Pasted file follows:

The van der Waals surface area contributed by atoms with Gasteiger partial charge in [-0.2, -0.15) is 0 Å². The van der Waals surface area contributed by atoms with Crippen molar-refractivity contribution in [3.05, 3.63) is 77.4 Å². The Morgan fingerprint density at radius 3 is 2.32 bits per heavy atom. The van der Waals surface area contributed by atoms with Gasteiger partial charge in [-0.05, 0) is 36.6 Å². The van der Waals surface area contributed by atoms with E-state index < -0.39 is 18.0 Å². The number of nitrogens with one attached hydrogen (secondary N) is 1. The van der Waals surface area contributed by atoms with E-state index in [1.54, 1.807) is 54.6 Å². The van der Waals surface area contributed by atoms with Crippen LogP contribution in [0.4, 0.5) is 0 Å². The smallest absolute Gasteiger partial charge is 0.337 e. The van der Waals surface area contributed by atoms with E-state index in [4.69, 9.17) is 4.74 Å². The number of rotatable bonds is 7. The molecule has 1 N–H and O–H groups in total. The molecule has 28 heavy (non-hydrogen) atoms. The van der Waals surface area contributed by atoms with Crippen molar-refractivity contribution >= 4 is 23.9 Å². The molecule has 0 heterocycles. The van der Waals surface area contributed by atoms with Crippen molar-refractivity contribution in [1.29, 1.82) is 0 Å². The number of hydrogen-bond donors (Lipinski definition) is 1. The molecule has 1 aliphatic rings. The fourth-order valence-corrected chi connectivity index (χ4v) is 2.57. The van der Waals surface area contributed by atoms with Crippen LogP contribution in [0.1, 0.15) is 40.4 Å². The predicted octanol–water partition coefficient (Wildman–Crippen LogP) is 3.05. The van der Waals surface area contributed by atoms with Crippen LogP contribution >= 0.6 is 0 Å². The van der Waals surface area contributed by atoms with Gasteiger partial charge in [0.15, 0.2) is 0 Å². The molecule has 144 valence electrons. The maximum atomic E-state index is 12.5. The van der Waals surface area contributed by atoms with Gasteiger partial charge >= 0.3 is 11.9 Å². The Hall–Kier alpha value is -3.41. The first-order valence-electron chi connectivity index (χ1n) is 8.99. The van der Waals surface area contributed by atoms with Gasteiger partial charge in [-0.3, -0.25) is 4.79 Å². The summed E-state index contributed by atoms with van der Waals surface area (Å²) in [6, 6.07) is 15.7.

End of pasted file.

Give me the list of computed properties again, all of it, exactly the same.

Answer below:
The van der Waals surface area contributed by atoms with Gasteiger partial charge in [-0.2, -0.15) is 0 Å². The van der Waals surface area contributed by atoms with Crippen molar-refractivity contribution in [3.05, 3.63) is 77.4 Å². The Morgan fingerprint density at radius 3 is 2.32 bits per heavy atom. The van der Waals surface area contributed by atoms with Gasteiger partial charge in [-0.05, 0) is 36.6 Å². The van der Waals surface area contributed by atoms with E-state index < -0.39 is 18.0 Å². The number of nitrogens with one attached hydrogen (secondary N) is 1. The van der Waals surface area contributed by atoms with E-state index in [1.54, 1.807) is 54.6 Å². The van der Waals surface area contributed by atoms with Crippen LogP contribution in [0.4, 0.5) is 0 Å². The smallest absolute Gasteiger partial charge is 0.337 e. The van der Waals surface area contributed by atoms with E-state index in [4.69, 9.17) is 4.74 Å². The number of rotatable bonds is 7. The molecule has 1 N–H and O–H groups in total. The molecule has 28 heavy (non-hydrogen) atoms. The van der Waals surface area contributed by atoms with Crippen molar-refractivity contribution >= 4 is 23.9 Å². The molecule has 0 heterocycles. The van der Waals surface area contributed by atoms with Crippen molar-refractivity contribution in [1.29, 1.82) is 0 Å². The number of hydrogen-bond donors (Lipinski definition) is 1. The molecule has 1 aliphatic rings. The fourth-order valence-corrected chi connectivity index (χ4v) is 2.57. The van der Waals surface area contributed by atoms with Crippen LogP contribution in [0.1, 0.15) is 40.4 Å². The predicted octanol–water partition coefficient (Wildman–Crippen LogP) is 3.05. The van der Waals surface area contributed by atoms with Crippen LogP contribution >= 0.6 is 0 Å². The van der Waals surface area contributed by atoms with Gasteiger partial charge in [0.15, 0.2) is 0 Å². The molecule has 144 valence electrons. The maximum atomic E-state index is 12.5. The van der Waals surface area contributed by atoms with Gasteiger partial charge >= 0.3 is 11.9 Å². The Hall–Kier alpha value is -3.41. The first-order valence-electron chi connectivity index (χ1n) is 8.99. The van der Waals surface area contributed by atoms with Gasteiger partial charge in [-0.3, -0.25) is 4.79 Å². The summed E-state index contributed by atoms with van der Waals surface area (Å²) in [6, 6.07) is 15.7.